I know you've heard me brag about how much I love my team of teachers that I collaborate with. Working with them challenges me in the best possible ways. We may not always agree on everything, but we're always willing to talk, read, write, and research to try to find the best outcomes for kids. Today we had a pretty intense debate over grading philosophies, in an attempt to standardize our practice across curriculum areas. You know that developing a grading philosophy that matches my teaching philosophy has been a priority of mine for the past year, so I wanted to share some of what we were debating.
This whole discussion started as a result of one speaker at our school district's summer institute who presented an argument for grading based on achievement only. He had some convincing graphs and charts, and many of us bought his argument wholeheartedly. We came back to the school year ready to completely upend our grading system, though some levelheaded colleagues urged us to take a step back and really examine what that would mean. Through some discussion, my team came to an agreement that we wanted to try to start with smaller changes, and look at the way we report grades. What we decided was that at the end of each marking period we will report a traditional percentage grade, just as we always have, but then break down that grade into three areas in the comments section of the report card. We all agreed to try a system that codes all graded assignments under one of the following three reporting categories:
- Achievement- tests, quizzes, writing assignments, projects
- Effort- homework, notebook and material organization
- Participation- contributions to class and working on behaviors of successful students
I teach a wide variety of students. Many are competently skilled and right on grade level. An achievement only grade would be fine for these students. But what about my other students, the smaller but extremely significant population of students who simply do not yet have the skills to succeed at grade level in my class? These students range from the newly immigrated ESOL student with enough skills to pass an entrance exam, but who does not actually speak, let alone read or write, in English to the classified inclusion student with a heavily modified curriculum, to the student who has difficult stuff going on outside of school that is a bigger priority in their life than studying for a test. An "achievement only" grade would hurt these students, and it would undermine the message that hard work is a major indicator of success.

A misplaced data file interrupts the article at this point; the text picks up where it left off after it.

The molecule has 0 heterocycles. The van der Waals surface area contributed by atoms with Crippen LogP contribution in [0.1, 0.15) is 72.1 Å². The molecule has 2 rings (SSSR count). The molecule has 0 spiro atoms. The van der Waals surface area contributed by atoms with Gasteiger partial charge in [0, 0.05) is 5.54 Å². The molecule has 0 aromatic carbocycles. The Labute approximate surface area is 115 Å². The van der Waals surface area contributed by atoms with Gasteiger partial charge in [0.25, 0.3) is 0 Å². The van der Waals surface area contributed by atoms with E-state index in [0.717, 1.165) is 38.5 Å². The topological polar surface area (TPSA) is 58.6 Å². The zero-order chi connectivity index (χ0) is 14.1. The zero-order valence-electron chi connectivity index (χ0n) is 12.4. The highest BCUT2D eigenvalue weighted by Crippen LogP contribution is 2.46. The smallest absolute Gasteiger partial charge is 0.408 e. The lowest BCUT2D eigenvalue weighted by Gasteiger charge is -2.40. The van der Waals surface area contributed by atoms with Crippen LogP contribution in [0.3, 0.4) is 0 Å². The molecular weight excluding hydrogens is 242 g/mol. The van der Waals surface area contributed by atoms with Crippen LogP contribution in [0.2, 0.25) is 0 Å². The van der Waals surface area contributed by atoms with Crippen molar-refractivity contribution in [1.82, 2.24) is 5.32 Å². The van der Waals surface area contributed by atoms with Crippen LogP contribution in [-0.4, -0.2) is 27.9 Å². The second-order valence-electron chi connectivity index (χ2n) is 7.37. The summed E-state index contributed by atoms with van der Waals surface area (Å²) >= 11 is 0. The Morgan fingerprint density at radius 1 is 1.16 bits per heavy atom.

By explicitly including effort and participation in my grading plan, I am already starting to see a significant impact in my classroom. Students are motivated and making strides towards participation. Student distractions are minimal, and the reminder of weekly participation grades is enough to straighten out any stray distractions. More students are doing their nightly reading homework than ever before. The effect is simple to explain. Now that they are being held accountable for their effort and participation, they are working harder and participating more.
For me, one of the keys to successfully switching to a more holistic system of grading is having extremely clear expectations. My students were introduced to a weekly participation rubric in the first week of school. They complete weekly grading reports, where they log all of their assignments for the week on Friday and they receive their current average and a breakdown of all of their grades on Monday. They reflect on their learning at the end of every week, and set a new goal at the start of every new week. Does this take time? Yes. Does this create more work for me? Yes. It is worth it? Absolutely!
I want to communicate that student success is part of a whole package. It's not just about being smart and able to rock a test or write an amazing essay. Those things help, but for those students who struggle in those areas I want them to see that hard work and sustained effort to improve are also important. I want them to understand that when you take an active role in your own learning you learn more, and by default achieve more. I wish that kids could do that without the carrot of a grade, but the reality is that I work with middle schoolers who need carrots. In my opinion, a more well rounded grade earned through hard work, participation, and achievement is a better carrot than a jolly rancher, a shiny sticker, or a threat of lunch detention could ever be.